Sad news from The Hollywood Reporter: Harold Gould, one of the finest character actors of the 1970s, passed away on September 11 of prostate cancer. Gould, born Harold Goldstein, is one of those guys you probably don’t know by name but would recognize instantly by sight. He’s best known for playing the father of the title character on the “Mary Tyler Moore Show” spinoff “Rhoda” but I’ll remember him as a supporting performer in two of my my all-time favorite films, 1973’s “The Sting” (pictured above) and 1974’s “The Front Page.”
Gould’s gentlemanly presence and crisp diction perfectly suited the period of both films, roughly the late ’20s and early ’30s. “The Sting” came first, where he played opposite Robert Redford, Paul Newman, and Robert Shaw as conman Kid Twist. Redford and Newman dominate the film, of course, but Gould held his own, stealing scenes with his wry, knowing smile. TCM.com has a great clip (sadly not embeddable) of Gould’s Twist and Ray Walston’s J.J. worming their way into a guy’s office in order to steal his identity and then scam Shaw’s Doyle Lonnegan. The scene shows off Gould’s flexibility as an actor, from blue collar worker to sleazy businessman, with a brief stopover in the middle as grifter supreme.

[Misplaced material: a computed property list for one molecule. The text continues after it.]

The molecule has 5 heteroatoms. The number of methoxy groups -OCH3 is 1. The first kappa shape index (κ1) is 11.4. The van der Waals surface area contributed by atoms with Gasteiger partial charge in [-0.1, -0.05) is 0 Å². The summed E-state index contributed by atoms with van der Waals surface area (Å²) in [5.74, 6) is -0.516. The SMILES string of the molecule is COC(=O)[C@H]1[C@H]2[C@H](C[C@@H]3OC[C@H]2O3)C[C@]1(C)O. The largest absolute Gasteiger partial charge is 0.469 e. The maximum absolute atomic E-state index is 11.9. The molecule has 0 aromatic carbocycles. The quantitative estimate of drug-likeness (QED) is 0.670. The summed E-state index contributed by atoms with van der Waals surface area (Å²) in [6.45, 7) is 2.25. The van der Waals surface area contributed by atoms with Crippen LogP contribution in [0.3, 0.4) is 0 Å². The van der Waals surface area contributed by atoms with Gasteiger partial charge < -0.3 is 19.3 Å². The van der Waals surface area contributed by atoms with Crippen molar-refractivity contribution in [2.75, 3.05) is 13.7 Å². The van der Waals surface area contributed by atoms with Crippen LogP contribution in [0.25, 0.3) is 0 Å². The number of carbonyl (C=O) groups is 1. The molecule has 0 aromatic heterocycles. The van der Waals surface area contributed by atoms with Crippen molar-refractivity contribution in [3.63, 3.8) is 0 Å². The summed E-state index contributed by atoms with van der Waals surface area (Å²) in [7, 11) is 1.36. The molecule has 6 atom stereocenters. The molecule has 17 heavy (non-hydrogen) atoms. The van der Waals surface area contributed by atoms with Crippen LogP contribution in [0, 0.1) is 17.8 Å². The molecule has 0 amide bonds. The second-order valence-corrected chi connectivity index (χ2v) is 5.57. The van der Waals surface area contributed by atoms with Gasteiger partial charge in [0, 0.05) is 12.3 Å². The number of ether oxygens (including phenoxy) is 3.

Gould plays another character who wears many faces in Billy Wilder’s eternally underrated remake of “The Front Page” (1974). As the major of Chicago, he’s the picture of gentility as long as the press are around. As soon as they run off to chase a story, he drops the charade and mutates into a cigar-chomping, power-mad tyrant. Gould had a knack for suave refinement and he looked great in old suits, but he could play a convincing scoundrel too. Once again he shared a film and some very memorable scenes with a legendary acting duo; in this case Jack Lemmon and Walter Matthau.
I vaguely remember Gould as Betty White’s longtime boyfriend on “The Golden Girls,” and he had a healthy run of grandfather roles in recent movies like “The Master of Disguise” and the remake of “Freaky Friday.” But those two performances from “The Sting” and “The Front Page” will forever remain etched in my mind. And no wonder. For a man like Gould, whose credits stretched into the triple digits over a five decade career, playing those kind of chameleons were extremely relatable roles.